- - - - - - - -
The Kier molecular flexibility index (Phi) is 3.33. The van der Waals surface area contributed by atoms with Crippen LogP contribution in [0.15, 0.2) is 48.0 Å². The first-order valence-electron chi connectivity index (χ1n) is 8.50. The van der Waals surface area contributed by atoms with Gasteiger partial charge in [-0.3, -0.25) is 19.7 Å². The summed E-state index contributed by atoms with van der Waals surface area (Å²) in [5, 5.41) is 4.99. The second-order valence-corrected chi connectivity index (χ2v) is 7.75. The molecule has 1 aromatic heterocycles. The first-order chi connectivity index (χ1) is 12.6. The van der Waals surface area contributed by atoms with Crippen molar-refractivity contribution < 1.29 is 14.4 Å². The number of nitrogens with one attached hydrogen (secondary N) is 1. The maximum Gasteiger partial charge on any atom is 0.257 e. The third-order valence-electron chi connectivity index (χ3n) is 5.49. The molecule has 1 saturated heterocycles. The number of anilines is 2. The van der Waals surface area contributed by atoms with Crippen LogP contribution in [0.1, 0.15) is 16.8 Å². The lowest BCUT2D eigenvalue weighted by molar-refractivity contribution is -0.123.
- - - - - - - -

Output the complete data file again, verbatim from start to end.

The Kier molecular flexibility index (Phi) is 3.33. The van der Waals surface area contributed by atoms with Crippen LogP contribution in [0.15, 0.2) is 48.0 Å². The first-order valence-electron chi connectivity index (χ1n) is 8.50. The van der Waals surface area contributed by atoms with Gasteiger partial charge in [-0.3, -0.25) is 19.7 Å². The summed E-state index contributed by atoms with van der Waals surface area (Å²) in [5, 5.41) is 4.99. The second-order valence-corrected chi connectivity index (χ2v) is 7.75. The molecule has 1 aromatic heterocycles. The first-order chi connectivity index (χ1) is 12.6. The van der Waals surface area contributed by atoms with Crippen molar-refractivity contribution < 1.29 is 14.4 Å². The number of nitrogens with one attached hydrogen (secondary N) is 1. The maximum Gasteiger partial charge on any atom is 0.257 e. The third-order valence-electron chi connectivity index (χ3n) is 5.49. The molecule has 1 saturated heterocycles. The number of anilines is 2. The van der Waals surface area contributed by atoms with Crippen LogP contribution in [0.1, 0.15) is 16.8 Å². The lowest BCUT2D eigenvalue weighted by molar-refractivity contribution is -0.123.